How the Self-Care Narrative Hurts the Teaching Profession


Recently a picture circulated on social media of a Teacher “Wellness Room”—a dimly lit, soft-seeming room on campus filled with reclining chairs where we teachers might rest our weary souls after (or even during) a day spent teaching children. Most of the comments from teachers tended toward the positive, even envious.  

I was horrified.  

Don’t get me wrong. I’m ALL about self-care. I try to stay as balanced as I can in a profession that will extract every ounce of energy we have and blur the boundaries between work and personal time if we’re not careful. Taking steps to stay inspired and energized in this work is an important topic so it’s wise for us to keep it up front in the conversations we have with each other.  

However, part of my work as a teacher leader and as a National Teacher of the Year is to pay close attention to the messages around our profession and how those messages are perceived by the non-teaching public. Why? Because our livelihoods and the future of the profession depends on the public having clear ideas and confidence about what’s happening with us. 

Add to that the grim reality that we are about to encounter a national teacher shortage that has already created permanent vacancies up and down my home state of California. We are going to need people to want to become teachers more than ever before. And we’ve always needed the trust of an electorate that understands what a functioning, effective teaching profession looks like. That means we need to be exceptionally careful about the pictures and messages we endorse.


Here’s what that photo may have caused some to think:

  • Is your work so difficult that you need spaces to go lay down during your workday?  
  • I don’t have a wellness room at my work where I can rest. Why should you? 
  • If I had 15 minutes free at work, I’d more likely use it to catch up, get ahead or collaborate with others. 
  • How about instead of a wellness room, you fix all the other broken parts of our jobs that make this room so necessary? 

Teachers Crave Respect

The one thing I hear from teachers more than anything else is how much we crave the respect of the American public—how if everyone just gave us the respect we so rightfully deserved, then our work lives would be so much easier. And then we post about nap rooms.

In December, when this photo appeared, most of us are a kind of bone-tired that few can relate to. It made sense to me to see so many of us commenting that we’d love a room like that right about now, but I worried it was a major turnoff to everyone else. What aspiring teacher is encouraged by the idea that this work is so hard you need to tap out in the middle of it to get yourself together? What neighbor wants to allocate more funding to schools or vote on important pro-education issues when they see a picture like this?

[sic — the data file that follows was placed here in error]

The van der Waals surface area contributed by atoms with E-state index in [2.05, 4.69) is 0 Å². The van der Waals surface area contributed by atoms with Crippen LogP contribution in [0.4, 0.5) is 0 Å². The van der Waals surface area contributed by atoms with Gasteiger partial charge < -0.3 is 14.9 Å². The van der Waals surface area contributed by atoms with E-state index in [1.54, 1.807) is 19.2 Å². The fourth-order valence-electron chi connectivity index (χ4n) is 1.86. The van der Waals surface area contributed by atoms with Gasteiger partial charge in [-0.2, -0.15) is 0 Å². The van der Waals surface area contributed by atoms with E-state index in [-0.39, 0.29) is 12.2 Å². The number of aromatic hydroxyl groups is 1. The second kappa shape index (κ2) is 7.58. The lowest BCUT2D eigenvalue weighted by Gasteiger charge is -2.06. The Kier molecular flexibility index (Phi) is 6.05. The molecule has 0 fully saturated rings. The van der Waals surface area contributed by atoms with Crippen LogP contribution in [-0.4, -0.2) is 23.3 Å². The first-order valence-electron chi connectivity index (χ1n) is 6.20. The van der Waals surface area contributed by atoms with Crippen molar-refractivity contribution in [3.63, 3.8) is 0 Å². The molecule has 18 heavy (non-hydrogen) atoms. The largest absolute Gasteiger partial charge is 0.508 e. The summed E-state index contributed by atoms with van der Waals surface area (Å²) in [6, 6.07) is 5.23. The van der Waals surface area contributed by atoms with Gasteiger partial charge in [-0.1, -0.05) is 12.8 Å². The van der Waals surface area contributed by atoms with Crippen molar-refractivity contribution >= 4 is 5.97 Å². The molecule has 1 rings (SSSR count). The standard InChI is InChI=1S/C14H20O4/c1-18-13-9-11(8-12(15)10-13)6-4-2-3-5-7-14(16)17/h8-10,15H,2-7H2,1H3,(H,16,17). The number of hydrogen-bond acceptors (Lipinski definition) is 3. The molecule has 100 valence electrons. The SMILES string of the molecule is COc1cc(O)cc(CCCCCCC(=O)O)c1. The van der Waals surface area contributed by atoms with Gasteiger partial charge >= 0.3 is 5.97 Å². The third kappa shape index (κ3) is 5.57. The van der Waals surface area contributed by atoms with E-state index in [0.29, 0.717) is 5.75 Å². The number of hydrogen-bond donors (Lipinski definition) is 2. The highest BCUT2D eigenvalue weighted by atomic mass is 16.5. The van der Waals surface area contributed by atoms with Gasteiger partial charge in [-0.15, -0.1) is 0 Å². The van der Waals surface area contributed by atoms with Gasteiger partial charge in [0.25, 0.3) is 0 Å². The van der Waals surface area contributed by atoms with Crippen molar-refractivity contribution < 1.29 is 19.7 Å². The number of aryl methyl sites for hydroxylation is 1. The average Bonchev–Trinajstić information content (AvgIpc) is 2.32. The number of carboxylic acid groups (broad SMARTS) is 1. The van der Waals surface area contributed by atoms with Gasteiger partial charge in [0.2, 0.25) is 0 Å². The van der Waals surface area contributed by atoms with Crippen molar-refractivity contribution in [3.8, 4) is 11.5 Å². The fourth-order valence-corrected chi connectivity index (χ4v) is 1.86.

Effective Ways to Energize and Empower Educators

For me, the wellness room idea is a sign that our profession still struggles to organize itself intelligently and effectively. Instead of a room where my colleagues and I can go rest, I suggest these structural changes to our basic day that will make wellness spaces completely unnecessary. 

  • Embed collaboration time with my colleagues into my workday so the entire school can engage in rigorous assessment and refinement of our skills together.  
  • Extend my workday to cover the diverse tasks that attend the act of teaching so I don’t have to do that after hours, at home or on weekends.  
  • Increase my pay to accommodate the new work hours and workflow. 
  • Streamline my work by ensuring that everything my school does touches on our mission & values. Get ruthlessly faithful to what our school is about. Don’t waste time on programs or initiatives that don’t fit, get results or that simply wear teachers out. 
  • Create a support pipeline on campus that includes site and district-based teacher-leaders who can provide real help to teachers on the front lines.  
  • Build interventions into my day so that I am not giving up my break time to help kids in need.  
  • Design work and break spaces that are conducive to good human connection and happiness for kids and their teachers.   
  • Cultivate a positive, inclusive work climate by rooting out toxic people, inspiring joy and helping me become great at the work of teaching and learning.  

Where there are school systems employing these structures, you will find energized, empowered educators. You will meet teachers whose time and expertise are valued. You will see inspired productivity. I would much rather spend my days in a well-designed and operationally effective profession like this than five minutes in a wellness room. THAT’S how we take care of teachers.


Rebecca Mieliwocki is the 2012 National Teacher of the Year from California. Currently a Teacher on Special Assignment, Rebecca coordinates Secondary Teacher Induction and Professional Development for Burbank Unified School District. A veteran middle school English teacher, Rebecca is also a kid at heart who believes there's nothing more important for students than to have the most dedicated, enthusiastic, passionate educators possible. She also fervently believes that the crusade to transform education will happen at the hands of teacher leaders from all across the nation. She has traveled the world advocating for the country's 3.2 million public school teachers, has appeared on CNN, CBS, PBS & the Ellen Show, and she blogs for EdWeek and Education Post.

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